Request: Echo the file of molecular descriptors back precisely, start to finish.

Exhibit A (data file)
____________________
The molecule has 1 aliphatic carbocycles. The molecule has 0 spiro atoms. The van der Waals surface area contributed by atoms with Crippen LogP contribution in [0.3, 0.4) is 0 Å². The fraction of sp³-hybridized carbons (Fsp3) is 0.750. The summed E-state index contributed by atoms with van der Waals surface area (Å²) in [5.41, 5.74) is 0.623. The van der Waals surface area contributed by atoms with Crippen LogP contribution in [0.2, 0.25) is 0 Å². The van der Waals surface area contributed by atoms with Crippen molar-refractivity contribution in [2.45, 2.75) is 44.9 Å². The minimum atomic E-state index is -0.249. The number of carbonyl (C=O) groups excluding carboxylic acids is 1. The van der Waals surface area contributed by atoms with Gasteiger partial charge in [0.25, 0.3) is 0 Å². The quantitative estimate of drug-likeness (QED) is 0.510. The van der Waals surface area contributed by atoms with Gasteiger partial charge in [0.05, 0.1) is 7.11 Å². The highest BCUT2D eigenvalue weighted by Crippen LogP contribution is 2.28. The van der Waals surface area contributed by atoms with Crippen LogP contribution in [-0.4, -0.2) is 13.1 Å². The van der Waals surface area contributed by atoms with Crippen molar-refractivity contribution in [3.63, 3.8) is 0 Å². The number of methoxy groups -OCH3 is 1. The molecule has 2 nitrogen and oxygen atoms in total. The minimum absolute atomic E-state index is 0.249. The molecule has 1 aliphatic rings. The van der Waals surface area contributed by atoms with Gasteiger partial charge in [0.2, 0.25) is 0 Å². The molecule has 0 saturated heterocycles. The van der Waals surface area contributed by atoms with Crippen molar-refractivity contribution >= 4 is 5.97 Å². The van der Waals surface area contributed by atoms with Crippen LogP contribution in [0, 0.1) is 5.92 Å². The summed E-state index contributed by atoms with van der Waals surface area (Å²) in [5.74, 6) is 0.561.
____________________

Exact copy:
The molecule has 1 aliphatic carbocycles. The molecule has 0 spiro atoms. The van der Waals surface area contributed by atoms with Crippen LogP contribution in [0.3, 0.4) is 0 Å². The fraction of sp³-hybridized carbons (Fsp3) is 0.750. The summed E-state index contributed by atoms with van der Waals surface area (Å²) in [5.41, 5.74) is 0.623. The van der Waals surface area contributed by atoms with Crippen LogP contribution in [0.2, 0.25) is 0 Å². The van der Waals surface area contributed by atoms with Crippen molar-refractivity contribution in [2.45, 2.75) is 44.9 Å². The minimum atomic E-state index is -0.249. The number of carbonyl (C=O) groups excluding carboxylic acids is 1. The van der Waals surface area contributed by atoms with Gasteiger partial charge in [0.25, 0.3) is 0 Å². The quantitative estimate of drug-likeness (QED) is 0.510. The van der Waals surface area contributed by atoms with Gasteiger partial charge in [0.05, 0.1) is 7.11 Å². The highest BCUT2D eigenvalue weighted by Crippen LogP contribution is 2.28. The van der Waals surface area contributed by atoms with Crippen LogP contribution in [-0.4, -0.2) is 13.1 Å². The van der Waals surface area contributed by atoms with Crippen molar-refractivity contribution in [3.63, 3.8) is 0 Å². The number of methoxy groups -OCH3 is 1. The molecule has 2 nitrogen and oxygen atoms in total. The minimum absolute atomic E-state index is 0.249. The molecule has 1 aliphatic rings. The van der Waals surface area contributed by atoms with Gasteiger partial charge in [0.2, 0.25) is 0 Å². The molecule has 0 saturated heterocycles. The van der Waals surface area contributed by atoms with Crippen molar-refractivity contribution >= 4 is 5.97 Å². The van der Waals surface area contributed by atoms with Crippen LogP contribution in [0, 0.1) is 5.92 Å². The summed E-state index contributed by atoms with van der Waals surface area (Å²) in [5.74, 6) is 0.561.